Disappearances in Syria: the facts
What is a disappearance?
An ‘enforced disappearance’ is when a person is arrested, detained or abducted by the authorities, or by people acting with their authorization, support, or acquiescence. Those responsible then deny that the person is being held, or conceal their fate or whereabouts.
What is happening in Syria?
Thousands of suspected opponents of the government have been arbitrarily arrested and detained; many appear to have been subjected to enforced disappearance. Some remain missing – their fate or whereabouts unknown to their families, who are often in anguish and despair. Others who were subjected to enforced disappearance but eventually released after languishing for months in secret detention have told Amnesty International about the torture and other ill-treatment they endured.
When did disappearances start in Syria?
Enforced disappearances were a major human rights concern during the rule of Hafez al-Assad, who was president of Syria from 1971 until his death in 2000. The number of people subjected to enforced disappearance has sharply risen since the beginning of the crisis in March 2011.
How many people has this affected?
Local organizations report that thousands of civilians have been killed in the custody of Syrian security forces, and tens of thousands have been subjected to enforced disappearances since 2011.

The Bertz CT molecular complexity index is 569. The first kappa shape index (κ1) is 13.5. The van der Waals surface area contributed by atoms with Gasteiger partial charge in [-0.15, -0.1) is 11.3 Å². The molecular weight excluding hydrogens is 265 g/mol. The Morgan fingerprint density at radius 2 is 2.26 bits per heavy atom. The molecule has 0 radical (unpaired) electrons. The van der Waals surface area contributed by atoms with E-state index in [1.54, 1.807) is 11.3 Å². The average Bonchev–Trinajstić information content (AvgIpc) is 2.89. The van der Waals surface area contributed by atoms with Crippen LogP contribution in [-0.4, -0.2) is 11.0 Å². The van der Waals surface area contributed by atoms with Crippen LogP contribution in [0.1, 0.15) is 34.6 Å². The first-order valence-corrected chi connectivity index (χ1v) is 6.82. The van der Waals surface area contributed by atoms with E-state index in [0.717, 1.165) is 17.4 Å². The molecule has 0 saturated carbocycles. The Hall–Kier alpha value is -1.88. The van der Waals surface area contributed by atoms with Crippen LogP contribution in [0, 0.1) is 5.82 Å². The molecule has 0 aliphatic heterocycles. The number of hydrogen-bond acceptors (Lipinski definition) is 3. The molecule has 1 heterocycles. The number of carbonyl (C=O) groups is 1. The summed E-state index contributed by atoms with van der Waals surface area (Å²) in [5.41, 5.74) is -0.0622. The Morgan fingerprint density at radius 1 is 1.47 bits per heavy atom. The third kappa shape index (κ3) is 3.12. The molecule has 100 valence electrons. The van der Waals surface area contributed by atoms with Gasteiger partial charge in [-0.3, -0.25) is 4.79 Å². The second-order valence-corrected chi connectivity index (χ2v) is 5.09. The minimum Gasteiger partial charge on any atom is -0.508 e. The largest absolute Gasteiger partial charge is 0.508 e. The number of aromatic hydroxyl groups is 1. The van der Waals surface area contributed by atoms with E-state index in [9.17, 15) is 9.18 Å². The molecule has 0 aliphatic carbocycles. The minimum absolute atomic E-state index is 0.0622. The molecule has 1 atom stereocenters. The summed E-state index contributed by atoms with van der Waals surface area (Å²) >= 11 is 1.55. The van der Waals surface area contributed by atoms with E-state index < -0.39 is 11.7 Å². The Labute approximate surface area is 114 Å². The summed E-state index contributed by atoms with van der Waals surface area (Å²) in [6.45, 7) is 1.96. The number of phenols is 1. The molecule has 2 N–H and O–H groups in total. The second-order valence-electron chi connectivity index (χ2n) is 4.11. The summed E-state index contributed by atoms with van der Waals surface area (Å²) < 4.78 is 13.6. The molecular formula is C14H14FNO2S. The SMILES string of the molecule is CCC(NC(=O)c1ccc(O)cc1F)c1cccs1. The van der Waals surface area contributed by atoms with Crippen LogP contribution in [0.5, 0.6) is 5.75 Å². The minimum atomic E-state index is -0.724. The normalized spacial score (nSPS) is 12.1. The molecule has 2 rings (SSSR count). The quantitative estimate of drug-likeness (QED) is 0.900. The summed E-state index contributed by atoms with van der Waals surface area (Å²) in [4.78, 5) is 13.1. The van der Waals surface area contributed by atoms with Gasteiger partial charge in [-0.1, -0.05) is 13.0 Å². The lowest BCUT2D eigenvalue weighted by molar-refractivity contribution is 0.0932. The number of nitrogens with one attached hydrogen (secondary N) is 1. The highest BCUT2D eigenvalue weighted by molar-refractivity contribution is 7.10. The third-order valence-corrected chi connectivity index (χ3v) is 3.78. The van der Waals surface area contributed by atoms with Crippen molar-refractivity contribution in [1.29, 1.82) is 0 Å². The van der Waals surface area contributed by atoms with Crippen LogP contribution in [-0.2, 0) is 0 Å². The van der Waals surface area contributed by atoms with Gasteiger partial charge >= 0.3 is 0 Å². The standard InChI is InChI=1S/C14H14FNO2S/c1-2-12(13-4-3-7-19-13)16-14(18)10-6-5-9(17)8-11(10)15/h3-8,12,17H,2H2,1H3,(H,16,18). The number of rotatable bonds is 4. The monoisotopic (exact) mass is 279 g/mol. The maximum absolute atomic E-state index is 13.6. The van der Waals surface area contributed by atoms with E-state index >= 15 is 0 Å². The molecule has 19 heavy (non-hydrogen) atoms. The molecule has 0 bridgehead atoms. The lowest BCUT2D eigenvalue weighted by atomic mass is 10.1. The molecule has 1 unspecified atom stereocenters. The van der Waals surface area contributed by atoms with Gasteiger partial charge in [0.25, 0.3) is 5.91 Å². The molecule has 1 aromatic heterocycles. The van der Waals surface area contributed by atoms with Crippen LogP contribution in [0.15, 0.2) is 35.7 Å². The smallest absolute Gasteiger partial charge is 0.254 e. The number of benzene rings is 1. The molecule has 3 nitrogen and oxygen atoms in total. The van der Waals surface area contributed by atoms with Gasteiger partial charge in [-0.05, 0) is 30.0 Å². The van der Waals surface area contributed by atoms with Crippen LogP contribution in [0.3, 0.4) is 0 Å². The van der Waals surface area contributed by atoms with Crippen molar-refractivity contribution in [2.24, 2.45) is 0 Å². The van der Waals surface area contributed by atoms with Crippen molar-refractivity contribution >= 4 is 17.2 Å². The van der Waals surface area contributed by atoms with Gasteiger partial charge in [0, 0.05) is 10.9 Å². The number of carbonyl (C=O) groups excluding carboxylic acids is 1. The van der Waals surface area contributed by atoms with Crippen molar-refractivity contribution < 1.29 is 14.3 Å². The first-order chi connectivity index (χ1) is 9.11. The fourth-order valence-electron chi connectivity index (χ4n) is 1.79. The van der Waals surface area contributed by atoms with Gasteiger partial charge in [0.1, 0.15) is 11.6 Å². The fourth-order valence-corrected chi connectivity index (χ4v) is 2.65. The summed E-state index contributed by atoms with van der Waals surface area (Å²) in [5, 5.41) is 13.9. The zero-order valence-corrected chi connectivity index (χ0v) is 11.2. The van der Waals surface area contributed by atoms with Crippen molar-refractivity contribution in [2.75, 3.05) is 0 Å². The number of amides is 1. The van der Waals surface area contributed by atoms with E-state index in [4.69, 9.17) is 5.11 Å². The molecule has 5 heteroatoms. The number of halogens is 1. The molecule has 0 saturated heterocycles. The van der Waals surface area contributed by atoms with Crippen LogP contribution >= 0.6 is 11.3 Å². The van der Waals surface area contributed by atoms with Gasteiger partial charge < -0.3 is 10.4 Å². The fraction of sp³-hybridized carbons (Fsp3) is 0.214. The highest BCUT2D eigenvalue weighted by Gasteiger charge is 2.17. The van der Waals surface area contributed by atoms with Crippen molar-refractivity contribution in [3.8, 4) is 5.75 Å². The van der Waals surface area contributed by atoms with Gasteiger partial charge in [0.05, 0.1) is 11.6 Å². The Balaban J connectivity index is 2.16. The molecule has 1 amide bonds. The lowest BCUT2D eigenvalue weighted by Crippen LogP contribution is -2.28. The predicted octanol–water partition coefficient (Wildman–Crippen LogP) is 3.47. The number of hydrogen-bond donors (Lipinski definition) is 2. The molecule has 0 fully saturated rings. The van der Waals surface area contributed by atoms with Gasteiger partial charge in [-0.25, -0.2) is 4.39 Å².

How are people treated in detention?
Conditions in unofficial detention centres in particular have been described as catastrophic. Large numbers of people are held in very small spaces. There is not enough food or water – one detainee told us that others in his cell were so desperate for water that they drank from the toilet. Unsanitary conditions and a lack of medical care cause serious disease. Torture and other ill-treatment is rife: for example, people have reported being beaten with various objects as well as being placed in stress positions and then beaten, especially during interrogation.
What are families told?
The families of those who have been taken are often denied any information about their whereabouts or the reasons for their arrest or abduction. Some families have spent years without knowing where their loved ones are, or whether they are still alive.